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Cloud Services / Software Development

Instaclustr Adds Managed Cadence to Its Platform

Instaclustr this week introduced Instaclustr Managed Cadence on the Instaclustr Platform.
Apr 8th, 2022 5:00am by
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Instaclustr, a platform provider of managed open source database, pipeline and workflow applications delivered as a service, this week introduced Instaclustr Managed Cadence on the Instaclustr Platform.

Instaclustr, which NetApp just announced its intent to acquire, helps organizations deliver applications at scale by managing their open source data infrastructure.

What Is Cadence?

Cadence, developed and open sourced by Uber, is a workflow engine that simplifies the development of complex long-running automated business processes at scale. It is particularly suited for use in microservices-based architectures where multiple service calls must be coordinated over time to achieve a business outcome, Instaclustr said.

Uber created Cadence because the Kafka-based architecture it was using became overly complex and replacing it with Cadence meant that integration logic could be directly expressed in simple-to-read code.

Cadence and the Instaclustr Platform

Ben Slater, Chief Product Officer at Instaclustr, said the company is uniquely positioned to provide fully managed Cadence due to its dependencies on Apache Cassandra, Apache Kafka and OpenSearch — three technologies Instaclustr has extensive expertise and experience in operating at the highest levels of availability and performance.

The Instaclustr Platform is a managed platform for scalable open source technologies, Slater said. In particular, Instaclustr offers Apache Cassandra, Apache Kafka, OpenSearch, Redis, Postgres, Apache Zookeeper and now, Cadence. The platform provides automated provisioning, monitoring and operations.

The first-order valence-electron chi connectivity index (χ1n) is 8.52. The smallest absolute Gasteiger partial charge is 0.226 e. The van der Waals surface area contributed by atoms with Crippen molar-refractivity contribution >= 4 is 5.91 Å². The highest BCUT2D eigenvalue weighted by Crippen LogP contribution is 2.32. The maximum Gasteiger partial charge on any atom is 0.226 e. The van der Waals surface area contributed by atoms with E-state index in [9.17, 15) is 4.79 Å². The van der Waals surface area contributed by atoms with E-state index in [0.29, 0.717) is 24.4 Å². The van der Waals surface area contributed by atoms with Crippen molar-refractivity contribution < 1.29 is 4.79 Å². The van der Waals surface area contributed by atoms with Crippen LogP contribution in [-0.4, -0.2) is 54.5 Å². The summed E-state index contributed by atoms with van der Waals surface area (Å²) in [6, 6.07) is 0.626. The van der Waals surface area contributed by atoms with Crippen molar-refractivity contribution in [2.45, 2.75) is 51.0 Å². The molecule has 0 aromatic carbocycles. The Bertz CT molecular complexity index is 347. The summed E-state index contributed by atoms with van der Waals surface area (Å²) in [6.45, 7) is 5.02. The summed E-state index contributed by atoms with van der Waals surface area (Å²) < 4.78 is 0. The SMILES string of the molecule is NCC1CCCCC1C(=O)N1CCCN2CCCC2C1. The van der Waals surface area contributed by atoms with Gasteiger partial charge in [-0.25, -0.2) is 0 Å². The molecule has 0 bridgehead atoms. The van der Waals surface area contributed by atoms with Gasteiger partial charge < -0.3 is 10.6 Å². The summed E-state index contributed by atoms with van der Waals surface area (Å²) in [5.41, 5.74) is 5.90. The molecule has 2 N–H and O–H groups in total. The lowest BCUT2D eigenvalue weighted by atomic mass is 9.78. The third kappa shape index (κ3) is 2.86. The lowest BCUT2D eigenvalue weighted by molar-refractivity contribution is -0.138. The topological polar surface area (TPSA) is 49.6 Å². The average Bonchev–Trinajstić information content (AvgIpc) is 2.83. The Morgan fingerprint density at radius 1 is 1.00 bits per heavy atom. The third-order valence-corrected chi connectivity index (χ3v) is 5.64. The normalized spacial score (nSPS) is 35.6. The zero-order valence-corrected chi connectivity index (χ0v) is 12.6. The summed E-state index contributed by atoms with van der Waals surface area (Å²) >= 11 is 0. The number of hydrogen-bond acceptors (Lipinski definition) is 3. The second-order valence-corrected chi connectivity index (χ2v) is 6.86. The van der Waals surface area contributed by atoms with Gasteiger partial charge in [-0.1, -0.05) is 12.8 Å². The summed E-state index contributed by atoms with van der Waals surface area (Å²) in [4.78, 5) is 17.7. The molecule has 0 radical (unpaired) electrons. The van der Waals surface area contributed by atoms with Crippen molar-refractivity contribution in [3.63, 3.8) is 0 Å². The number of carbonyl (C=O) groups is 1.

Cadence and Workflows

“Cadence is a rare thing in the technology space. It is something that, in my opinion, provides an unequivocally better way to implement a very common class of use case: workflow or service orchestration-type problems,” Slater told The New Stack. “Cadence is better than alternative or legacy solutions in this space” for several reasons including that it lets developers work directly in the coding languages they are familiar with, he said.

In addition, because Cadence workflows are implemented in standard code, they can utilize any existing services without any special integration work being required. This code can be written in a very simple way, which allows developers to easily understand the logic of their workflow, Slater said.

Moreover, “the built-in capabilities of Cadence, along with the logic structures it imposes on your code, have been shown to dramatically improve developer productivity for many use cases,” he said.

Developers at Instaclustr have been using Cadence for about nine months and have wholeheartedly adopted it, Slater said.

“Cadence offers a tremendously inviting solution for organizations with microservices-based architectures that need to orchestrate business flows that require eventual consistency and liveness guarantees across their microservices,” said Emrah Seker, a senior staff software engineer at Uber, in a statement. “As a fault-tolerant stateful code platform, Cadence sorts out the challenging nuances of these distributed systems while allowing application developers to focus on easily expressing complex business logic as code.”